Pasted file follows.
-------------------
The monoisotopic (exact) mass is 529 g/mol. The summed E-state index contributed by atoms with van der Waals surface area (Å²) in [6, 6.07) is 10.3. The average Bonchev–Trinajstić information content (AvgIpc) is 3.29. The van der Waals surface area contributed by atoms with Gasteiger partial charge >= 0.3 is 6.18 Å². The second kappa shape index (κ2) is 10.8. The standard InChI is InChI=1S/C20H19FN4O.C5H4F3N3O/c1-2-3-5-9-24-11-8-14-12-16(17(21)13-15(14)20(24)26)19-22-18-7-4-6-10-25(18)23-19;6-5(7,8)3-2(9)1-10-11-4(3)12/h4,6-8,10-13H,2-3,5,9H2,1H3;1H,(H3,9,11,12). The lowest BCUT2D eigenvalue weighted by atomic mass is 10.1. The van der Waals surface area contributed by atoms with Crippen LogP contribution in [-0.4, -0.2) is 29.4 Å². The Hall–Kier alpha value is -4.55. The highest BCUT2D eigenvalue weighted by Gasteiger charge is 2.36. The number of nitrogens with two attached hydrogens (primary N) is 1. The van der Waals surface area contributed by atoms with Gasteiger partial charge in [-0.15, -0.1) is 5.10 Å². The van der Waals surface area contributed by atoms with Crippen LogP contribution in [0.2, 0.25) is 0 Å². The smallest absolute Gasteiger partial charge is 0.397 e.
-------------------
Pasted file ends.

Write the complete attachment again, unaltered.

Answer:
The monoisotopic (exact) mass is 529 g/mol. The summed E-state index contributed by atoms with van der Waals surface area (Å²) in [6, 6.07) is 10.3. The average Bonchev–Trinajstić information content (AvgIpc) is 3.29. The van der Waals surface area contributed by atoms with Gasteiger partial charge >= 0.3 is 6.18 Å². The second kappa shape index (κ2) is 10.8. The standard InChI is InChI=1S/C20H19FN4O.C5H4F3N3O/c1-2-3-5-9-24-11-8-14-12-16(17(21)13-15(14)20(24)26)19-22-18-7-4-6-10-25(18)23-19;6-5(7,8)3-2(9)1-10-11-4(3)12/h4,6-8,10-13H,2-3,5,9H2,1H3;1H,(H3,9,11,12). The lowest BCUT2D eigenvalue weighted by atomic mass is 10.1. The van der Waals surface area contributed by atoms with Crippen LogP contribution in [-0.4, -0.2) is 29.4 Å². The Hall–Kier alpha value is -4.55. The highest BCUT2D eigenvalue weighted by Gasteiger charge is 2.36. The number of nitrogens with two attached hydrogens (primary N) is 1. The van der Waals surface area contributed by atoms with Gasteiger partial charge in [-0.15, -0.1) is 5.10 Å². The van der Waals surface area contributed by atoms with Crippen LogP contribution in [0.2, 0.25) is 0 Å². The smallest absolute Gasteiger partial charge is 0.397 e.